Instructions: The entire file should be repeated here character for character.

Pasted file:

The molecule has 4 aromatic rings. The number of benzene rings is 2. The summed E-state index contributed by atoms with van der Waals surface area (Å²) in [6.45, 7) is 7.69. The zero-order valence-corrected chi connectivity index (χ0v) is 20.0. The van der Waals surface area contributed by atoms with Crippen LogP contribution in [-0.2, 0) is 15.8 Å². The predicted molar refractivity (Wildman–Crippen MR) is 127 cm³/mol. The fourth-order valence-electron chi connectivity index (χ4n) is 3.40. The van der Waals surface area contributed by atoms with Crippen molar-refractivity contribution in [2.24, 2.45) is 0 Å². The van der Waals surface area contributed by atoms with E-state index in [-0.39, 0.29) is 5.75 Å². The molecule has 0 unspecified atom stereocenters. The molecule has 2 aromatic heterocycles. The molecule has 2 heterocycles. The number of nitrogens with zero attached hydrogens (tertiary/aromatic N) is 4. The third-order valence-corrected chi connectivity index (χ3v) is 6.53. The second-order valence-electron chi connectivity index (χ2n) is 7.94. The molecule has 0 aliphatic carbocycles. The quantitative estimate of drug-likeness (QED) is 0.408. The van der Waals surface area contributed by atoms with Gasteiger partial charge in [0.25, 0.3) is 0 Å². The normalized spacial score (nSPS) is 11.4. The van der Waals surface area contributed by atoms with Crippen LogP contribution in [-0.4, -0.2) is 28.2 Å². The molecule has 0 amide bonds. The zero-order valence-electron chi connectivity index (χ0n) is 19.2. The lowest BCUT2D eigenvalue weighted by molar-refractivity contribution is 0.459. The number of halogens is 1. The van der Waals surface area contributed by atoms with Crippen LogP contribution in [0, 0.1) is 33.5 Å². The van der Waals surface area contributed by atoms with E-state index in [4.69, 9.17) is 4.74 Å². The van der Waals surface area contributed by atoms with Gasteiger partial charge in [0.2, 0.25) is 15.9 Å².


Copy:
The molecule has 4 aromatic rings. The number of benzene rings is 2. The summed E-state index contributed by atoms with van der Waals surface area (Å²) in [6.45, 7) is 7.69. The zero-order valence-corrected chi connectivity index (χ0v) is 20.0. The van der Waals surface area contributed by atoms with Crippen LogP contribution in [-0.2, 0) is 15.8 Å². The predicted molar refractivity (Wildman–Crippen MR) is 127 cm³/mol. The fourth-order valence-electron chi connectivity index (χ4n) is 3.40. The van der Waals surface area contributed by atoms with Crippen molar-refractivity contribution in [2.24, 2.45) is 0 Å². The van der Waals surface area contributed by atoms with E-state index in [-0.39, 0.29) is 5.75 Å². The molecule has 0 unspecified atom stereocenters. The molecule has 2 aromatic heterocycles. The molecule has 2 heterocycles. The number of nitrogens with zero attached hydrogens (tertiary/aromatic N) is 4. The third-order valence-corrected chi connectivity index (χ3v) is 6.53. The second-order valence-electron chi connectivity index (χ2n) is 7.94. The molecule has 0 aliphatic carbocycles. The quantitative estimate of drug-likeness (QED) is 0.408. The van der Waals surface area contributed by atoms with Gasteiger partial charge in [0.25, 0.3) is 0 Å². The normalized spacial score (nSPS) is 11.4. The van der Waals surface area contributed by atoms with Crippen LogP contribution in [-0.4, -0.2) is 28.2 Å². The molecule has 0 amide bonds. The zero-order valence-electron chi connectivity index (χ0n) is 19.2. The lowest BCUT2D eigenvalue weighted by molar-refractivity contribution is 0.459. The number of halogens is 1. The van der Waals surface area contributed by atoms with Crippen LogP contribution in [0, 0.1) is 33.5 Å². The van der Waals surface area contributed by atoms with E-state index in [4.69, 9.17) is 4.74 Å². The van der Waals surface area contributed by atoms with Gasteiger partial charge in [0.2, 0.25) is 15.9 Å².